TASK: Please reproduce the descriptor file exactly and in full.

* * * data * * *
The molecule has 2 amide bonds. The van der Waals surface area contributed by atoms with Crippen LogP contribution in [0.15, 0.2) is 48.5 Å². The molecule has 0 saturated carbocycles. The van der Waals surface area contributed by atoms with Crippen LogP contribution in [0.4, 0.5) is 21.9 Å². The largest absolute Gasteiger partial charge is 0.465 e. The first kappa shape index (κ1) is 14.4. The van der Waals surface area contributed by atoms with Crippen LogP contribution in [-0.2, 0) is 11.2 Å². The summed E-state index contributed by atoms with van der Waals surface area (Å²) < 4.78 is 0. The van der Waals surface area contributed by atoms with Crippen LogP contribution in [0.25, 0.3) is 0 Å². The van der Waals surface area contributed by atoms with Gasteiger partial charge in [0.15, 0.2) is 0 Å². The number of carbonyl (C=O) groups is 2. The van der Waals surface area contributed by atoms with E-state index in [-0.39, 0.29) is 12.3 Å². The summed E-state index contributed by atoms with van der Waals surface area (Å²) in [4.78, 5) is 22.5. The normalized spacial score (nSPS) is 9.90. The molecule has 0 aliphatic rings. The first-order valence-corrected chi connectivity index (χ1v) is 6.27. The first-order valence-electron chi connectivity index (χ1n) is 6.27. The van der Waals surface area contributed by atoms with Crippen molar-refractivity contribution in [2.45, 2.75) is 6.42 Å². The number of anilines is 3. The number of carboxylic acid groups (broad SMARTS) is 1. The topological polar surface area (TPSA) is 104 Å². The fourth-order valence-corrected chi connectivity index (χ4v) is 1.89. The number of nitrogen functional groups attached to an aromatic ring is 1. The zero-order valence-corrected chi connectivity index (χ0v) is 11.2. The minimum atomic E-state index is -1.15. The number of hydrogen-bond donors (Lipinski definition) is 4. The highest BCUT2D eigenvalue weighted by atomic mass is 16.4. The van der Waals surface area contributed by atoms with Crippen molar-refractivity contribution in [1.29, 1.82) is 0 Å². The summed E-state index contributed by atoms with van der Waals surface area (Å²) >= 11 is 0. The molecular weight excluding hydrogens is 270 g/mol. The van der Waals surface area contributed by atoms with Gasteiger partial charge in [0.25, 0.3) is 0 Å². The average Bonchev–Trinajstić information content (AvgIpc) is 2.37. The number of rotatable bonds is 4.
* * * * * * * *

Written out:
The molecule has 2 amide bonds. The van der Waals surface area contributed by atoms with Crippen LogP contribution in [0.15, 0.2) is 48.5 Å². The molecule has 0 saturated carbocycles. The van der Waals surface area contributed by atoms with Crippen LogP contribution in [0.4, 0.5) is 21.9 Å². The largest absolute Gasteiger partial charge is 0.465 e. The first kappa shape index (κ1) is 14.4. The van der Waals surface area contributed by atoms with Crippen LogP contribution in [-0.2, 0) is 11.2 Å². The summed E-state index contributed by atoms with van der Waals surface area (Å²) < 4.78 is 0. The van der Waals surface area contributed by atoms with Crippen LogP contribution in [0.25, 0.3) is 0 Å². The van der Waals surface area contributed by atoms with Gasteiger partial charge in [0.15, 0.2) is 0 Å². The number of carbonyl (C=O) groups is 2. The van der Waals surface area contributed by atoms with E-state index in [-0.39, 0.29) is 12.3 Å². The summed E-state index contributed by atoms with van der Waals surface area (Å²) in [4.78, 5) is 22.5. The normalized spacial score (nSPS) is 9.90. The molecule has 0 aliphatic rings. The first-order valence-corrected chi connectivity index (χ1v) is 6.27. The first-order valence-electron chi connectivity index (χ1n) is 6.27. The van der Waals surface area contributed by atoms with Crippen molar-refractivity contribution in [2.45, 2.75) is 6.42 Å². The number of anilines is 3. The number of carboxylic acid groups (broad SMARTS) is 1. The topological polar surface area (TPSA) is 104 Å². The fourth-order valence-corrected chi connectivity index (χ4v) is 1.89. The number of nitrogen functional groups attached to an aromatic ring is 1. The zero-order valence-corrected chi connectivity index (χ0v) is 11.2. The minimum atomic E-state index is -1.15. The number of hydrogen-bond donors (Lipinski definition) is 4. The highest BCUT2D eigenvalue weighted by atomic mass is 16.4. The van der Waals surface area contributed by atoms with Crippen molar-refractivity contribution in [1.29, 1.82) is 0 Å². The summed E-state index contributed by atoms with van der Waals surface area (Å²) >= 11 is 0. The molecular weight excluding hydrogens is 270 g/mol. The van der Waals surface area contributed by atoms with Gasteiger partial charge in [0.25, 0.3) is 0 Å². The average Bonchev–Trinajstić information content (AvgIpc) is 2.37. The number of rotatable bonds is 4.